The Packers absorbed a surprising amount of criticism for firing coach Mike McCarthy with four games left in the season. But NFL teams firing coaches with games remaining in the season is hardly uncommon; nearly every year, one or more teams part ways with a coach before the final game is played.
With McCarthy, his longevity and the fact that he has won a Super Bowl caused some to believe that McCarthy should have received the ability to finish the year before being fired. Also, some have questioned Green Bay’s explanation that it wanted to get a head start on hiring a new coach, arguing that teams do that all the time without firing their current coach.
The Packers clearly didn’t want to do it that way, presumably out of respect for McCarthy. If the Packers had decided after the home loss to the Cardinals that a change will be made after the season, if the Packers had started reaching out to agents who represent potential candidates for the job, and if only one person had blabbed to one of the many reporters constantly searching for Sunday Splash! ammunition, McCarthy could have become the subject of a claim that the Packers already have begun actively looking for his replacement.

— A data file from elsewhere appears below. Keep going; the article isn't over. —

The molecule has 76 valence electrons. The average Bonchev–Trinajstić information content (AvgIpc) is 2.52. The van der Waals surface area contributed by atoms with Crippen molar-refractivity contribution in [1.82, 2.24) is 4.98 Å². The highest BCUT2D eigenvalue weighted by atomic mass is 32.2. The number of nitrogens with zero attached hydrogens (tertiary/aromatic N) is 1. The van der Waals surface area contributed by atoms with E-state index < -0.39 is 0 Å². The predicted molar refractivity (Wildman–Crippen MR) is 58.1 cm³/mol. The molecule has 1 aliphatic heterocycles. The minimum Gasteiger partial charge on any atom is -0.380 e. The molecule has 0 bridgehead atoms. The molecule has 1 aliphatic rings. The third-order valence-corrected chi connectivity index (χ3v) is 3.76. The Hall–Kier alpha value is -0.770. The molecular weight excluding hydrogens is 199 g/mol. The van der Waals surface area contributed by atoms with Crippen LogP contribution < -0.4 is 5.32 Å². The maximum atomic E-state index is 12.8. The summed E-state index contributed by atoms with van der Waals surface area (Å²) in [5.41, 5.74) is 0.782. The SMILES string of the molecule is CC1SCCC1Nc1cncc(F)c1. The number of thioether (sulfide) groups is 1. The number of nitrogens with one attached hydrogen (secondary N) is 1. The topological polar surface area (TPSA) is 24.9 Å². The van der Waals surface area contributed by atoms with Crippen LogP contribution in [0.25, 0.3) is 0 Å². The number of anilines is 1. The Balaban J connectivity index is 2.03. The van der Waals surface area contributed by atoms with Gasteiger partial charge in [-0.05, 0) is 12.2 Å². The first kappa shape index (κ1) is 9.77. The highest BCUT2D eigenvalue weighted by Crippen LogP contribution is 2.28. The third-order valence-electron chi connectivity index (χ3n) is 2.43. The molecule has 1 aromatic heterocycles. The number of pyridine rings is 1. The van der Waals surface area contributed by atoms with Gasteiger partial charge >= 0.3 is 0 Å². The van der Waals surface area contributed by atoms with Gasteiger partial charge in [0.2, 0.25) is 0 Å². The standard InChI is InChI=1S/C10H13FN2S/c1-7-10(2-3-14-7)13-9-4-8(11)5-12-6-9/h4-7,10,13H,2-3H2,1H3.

While some may say letting McCarthy coach the last few weeks reflects “respect” for McCarthy, others would say that the ultimate respect for McCarthy comes from being honest and direct with him.
NFL and college football coaches get fired all the time. It’s already happened twice this year in the NFL, and it likely will happen several more times through the middle of January. It’s a basic and fundamental aspect of the industry, a reality that everyone who aspires to become an NFL or college football head coach freely accepts.
It happens to players all the time, without second thoughts or regrets. It happens so often to players that a move to cut (fire) one of them rarely triggers an eyebrow raise.
And what do we always hear when a player who wants to remain on a roster is told to go? “It’s in the best interests of the team.” If that standard is good enough to justify the constant churning of an NFL roster via the unapologetic firing of players, it’s good enough to justify the periodic changes made at head coach.
The Packers obviously believed that firing McCarthy with four games left was in the best interests of the team. The Packers clearly believed that doing it with four games left would assist the process of finding the best possible successor, while also giving McCarthy time to think through whether he wants to interview for vacancies elsewhere. The Packers apparently preferred starting that process in a clear, open, and transparent way, without making moves behind the back of a coach who deserved not to be part of a month-long charade.